Salute to President Millard Fillmore (1850-1853)

Posted by in Celebrate | February 20, 2017

Salute to President Millard Fillmore (1850-1853)

 Happy Presidents’ Day (2017)

Millard Fillmore, the 13th President of these United States of America, was born on a farm January 7, 1800 in what is now the village of Morovia in the Finger Lakes Region of New York.  He was one of the log cabin to White House presidents.

Young Millard studied law and gained admittance to the bar in Buffalo at the age of 23.  He practiced law in East Aurora, New York.  He also taught there.  He was elected to the state legislature at the age of 28.  He served as a congressman from the ages of 32 to 42.

In 1848, he became the running mate for war hero General Zachary Taylor, Old Rough and Ready, to balance the ticket for the Whig Party.  General Taylor was a southerner, who owned slaves, and Congressman Fillmore was a northerner, who opposed slavery.  Vice President Fillmore became president on July 9, 1850 when President Taylor died suddenly from an unknown digestive ailment.

At the time of Fillmore’s presidency America was embroiled in a heated debate regarding slavery.  President Fillmore sought a middle ground to keep the nation together and was instrumental in the adoption of the Compromise of 1850.  Despite being against slavery, he also signed the Fugitive Slave Law which led to the demise of his political career.  The Compromise of 1850 and the Fugitive Slave Law postponed the War Between the States for only ten more years.

During his short term he sent Commodore Matthew C. Perry to Japan, on what is known as the Perry Expedition, to begin relations and open trade with Japan.  He also prevented France from annexing Hawaii with a strongly worded message to Napoleon III.

After finishing the remainder of the late President Taylor’s term, President Fillmore ran for president on the ticket for the Know Nothing Party in 1852 and 1856.  He was the last of the presidents from the Whig Party.

After his presidency, President Fillmore helped found the University of Buffalo.  When the War Between the States broke out, he denounced secession and supported the war effort.  He later supported the Reconstruction policies of President Andrew Johnson.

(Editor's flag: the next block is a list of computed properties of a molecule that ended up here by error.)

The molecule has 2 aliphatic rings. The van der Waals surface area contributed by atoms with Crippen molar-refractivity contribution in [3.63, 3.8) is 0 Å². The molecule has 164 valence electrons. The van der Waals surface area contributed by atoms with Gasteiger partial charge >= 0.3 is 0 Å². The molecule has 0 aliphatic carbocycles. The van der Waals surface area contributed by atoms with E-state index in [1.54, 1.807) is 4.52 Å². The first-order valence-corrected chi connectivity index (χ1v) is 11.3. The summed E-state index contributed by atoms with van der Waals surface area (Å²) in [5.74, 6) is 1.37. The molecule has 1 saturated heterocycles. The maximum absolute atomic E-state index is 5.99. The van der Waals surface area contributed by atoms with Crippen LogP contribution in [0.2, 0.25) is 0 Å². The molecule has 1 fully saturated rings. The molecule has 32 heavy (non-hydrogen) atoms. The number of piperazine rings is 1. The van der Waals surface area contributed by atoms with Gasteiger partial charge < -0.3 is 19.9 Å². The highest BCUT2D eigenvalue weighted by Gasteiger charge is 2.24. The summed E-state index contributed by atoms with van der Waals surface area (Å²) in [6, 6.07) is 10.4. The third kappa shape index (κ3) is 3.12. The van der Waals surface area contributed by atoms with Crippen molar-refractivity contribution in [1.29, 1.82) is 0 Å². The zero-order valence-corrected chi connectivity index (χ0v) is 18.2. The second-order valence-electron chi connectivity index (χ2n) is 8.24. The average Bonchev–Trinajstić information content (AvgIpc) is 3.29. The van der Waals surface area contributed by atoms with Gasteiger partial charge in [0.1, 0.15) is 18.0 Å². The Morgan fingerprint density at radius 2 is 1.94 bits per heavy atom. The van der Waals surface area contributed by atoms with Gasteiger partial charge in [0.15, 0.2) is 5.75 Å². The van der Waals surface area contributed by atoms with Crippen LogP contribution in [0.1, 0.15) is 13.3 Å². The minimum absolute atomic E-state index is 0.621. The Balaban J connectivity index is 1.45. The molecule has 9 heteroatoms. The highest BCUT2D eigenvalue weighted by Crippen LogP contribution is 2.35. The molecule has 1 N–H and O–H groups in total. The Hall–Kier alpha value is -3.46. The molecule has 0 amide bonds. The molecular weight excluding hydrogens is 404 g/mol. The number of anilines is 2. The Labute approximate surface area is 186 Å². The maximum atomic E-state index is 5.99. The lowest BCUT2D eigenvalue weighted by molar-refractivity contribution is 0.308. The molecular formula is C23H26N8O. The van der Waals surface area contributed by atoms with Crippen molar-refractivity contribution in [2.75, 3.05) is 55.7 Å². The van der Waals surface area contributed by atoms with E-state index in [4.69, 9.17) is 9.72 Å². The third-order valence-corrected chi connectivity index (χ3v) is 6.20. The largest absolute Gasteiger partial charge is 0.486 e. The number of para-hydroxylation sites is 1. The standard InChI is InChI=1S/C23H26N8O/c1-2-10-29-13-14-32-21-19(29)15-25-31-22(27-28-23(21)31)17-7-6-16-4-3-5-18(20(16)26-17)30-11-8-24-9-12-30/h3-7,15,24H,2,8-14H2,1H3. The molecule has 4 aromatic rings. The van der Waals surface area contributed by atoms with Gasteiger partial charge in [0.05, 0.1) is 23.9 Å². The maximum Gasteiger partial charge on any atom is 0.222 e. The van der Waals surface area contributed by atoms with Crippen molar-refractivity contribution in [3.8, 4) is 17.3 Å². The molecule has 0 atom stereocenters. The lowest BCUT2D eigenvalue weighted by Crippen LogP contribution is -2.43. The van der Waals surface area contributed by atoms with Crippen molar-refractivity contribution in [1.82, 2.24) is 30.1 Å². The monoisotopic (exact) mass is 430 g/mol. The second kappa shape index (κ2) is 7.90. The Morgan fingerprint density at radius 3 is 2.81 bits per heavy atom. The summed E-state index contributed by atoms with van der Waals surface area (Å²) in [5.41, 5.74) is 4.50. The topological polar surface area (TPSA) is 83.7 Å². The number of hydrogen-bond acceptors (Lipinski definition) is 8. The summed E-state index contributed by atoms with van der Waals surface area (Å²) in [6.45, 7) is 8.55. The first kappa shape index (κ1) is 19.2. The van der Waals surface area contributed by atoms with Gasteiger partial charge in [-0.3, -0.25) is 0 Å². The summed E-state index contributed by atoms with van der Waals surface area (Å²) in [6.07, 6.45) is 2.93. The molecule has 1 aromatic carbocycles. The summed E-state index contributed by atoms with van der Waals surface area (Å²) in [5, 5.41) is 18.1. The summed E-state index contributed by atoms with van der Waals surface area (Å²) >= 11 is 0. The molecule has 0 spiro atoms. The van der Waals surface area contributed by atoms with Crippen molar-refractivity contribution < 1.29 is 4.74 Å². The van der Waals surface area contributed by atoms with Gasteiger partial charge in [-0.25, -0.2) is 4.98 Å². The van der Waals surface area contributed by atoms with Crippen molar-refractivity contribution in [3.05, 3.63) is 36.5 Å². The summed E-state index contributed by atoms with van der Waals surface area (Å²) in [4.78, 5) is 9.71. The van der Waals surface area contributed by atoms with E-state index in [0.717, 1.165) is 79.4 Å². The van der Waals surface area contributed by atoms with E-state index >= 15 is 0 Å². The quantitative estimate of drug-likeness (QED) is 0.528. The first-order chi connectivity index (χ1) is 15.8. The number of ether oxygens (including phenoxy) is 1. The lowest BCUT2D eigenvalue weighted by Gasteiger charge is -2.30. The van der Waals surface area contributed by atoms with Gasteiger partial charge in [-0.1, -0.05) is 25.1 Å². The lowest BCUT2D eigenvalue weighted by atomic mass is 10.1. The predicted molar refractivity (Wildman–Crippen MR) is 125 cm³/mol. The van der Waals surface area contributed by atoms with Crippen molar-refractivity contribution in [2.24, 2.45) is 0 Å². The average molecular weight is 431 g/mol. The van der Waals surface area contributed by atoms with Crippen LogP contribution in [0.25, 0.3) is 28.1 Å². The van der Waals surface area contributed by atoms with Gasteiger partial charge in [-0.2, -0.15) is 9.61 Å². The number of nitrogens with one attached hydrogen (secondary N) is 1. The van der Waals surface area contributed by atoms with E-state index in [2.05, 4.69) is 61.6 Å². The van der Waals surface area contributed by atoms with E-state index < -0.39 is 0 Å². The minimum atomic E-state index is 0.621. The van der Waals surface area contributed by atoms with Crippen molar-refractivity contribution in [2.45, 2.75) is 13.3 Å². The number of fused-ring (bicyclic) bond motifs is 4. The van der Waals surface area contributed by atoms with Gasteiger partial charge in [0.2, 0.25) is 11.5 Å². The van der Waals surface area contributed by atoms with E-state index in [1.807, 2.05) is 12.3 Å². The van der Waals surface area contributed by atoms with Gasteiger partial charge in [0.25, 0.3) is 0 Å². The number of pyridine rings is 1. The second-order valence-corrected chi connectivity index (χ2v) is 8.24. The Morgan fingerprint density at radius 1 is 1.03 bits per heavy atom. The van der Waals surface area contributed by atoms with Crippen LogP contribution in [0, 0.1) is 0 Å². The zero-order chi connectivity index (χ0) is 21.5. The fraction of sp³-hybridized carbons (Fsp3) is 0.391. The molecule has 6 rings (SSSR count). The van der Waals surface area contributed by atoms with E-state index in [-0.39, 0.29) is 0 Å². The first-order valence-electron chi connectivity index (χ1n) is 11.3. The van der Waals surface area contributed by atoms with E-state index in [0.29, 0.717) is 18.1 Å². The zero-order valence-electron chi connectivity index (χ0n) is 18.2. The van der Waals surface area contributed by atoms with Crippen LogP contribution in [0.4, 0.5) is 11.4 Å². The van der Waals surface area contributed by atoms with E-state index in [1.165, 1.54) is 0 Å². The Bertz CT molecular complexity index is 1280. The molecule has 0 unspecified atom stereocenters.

He also met with Pope Pius IX in Rome.  He almost cancelled the meeting with Pius IX when he was told that he would have to kneel and kiss the hand of the pope.  To avoid the issue, Pope Pius IX remained seated during the entire meeting.

President Fillmore retired to Buffalo where he continued to serve the people through various philanthropic and civic activities until he passed away on March 8, 1874.  While president he was married to Abigail Powers.  They had two children Millard and Mary.  He was broken hearted when she passed away the year he finished his term as president. He was remarried five years later to Caroline McIntosh.

In 1938 he was honored by the U.S. Post Office with a 13 cent stamp.

More may be learned about the President and Mrs. Fillmore and the events during their lives at the Millard Fillmore House in East Aurora, New York.

Quotes attributed to President Fillmore:

The law is the only sure protection of the weak, and the only efficient restraint upon the strong.

The man who can look upon a crisis without being willing to offer himself upon the altar of his country is not for public trust.

It is not strange… to mistake change for progress.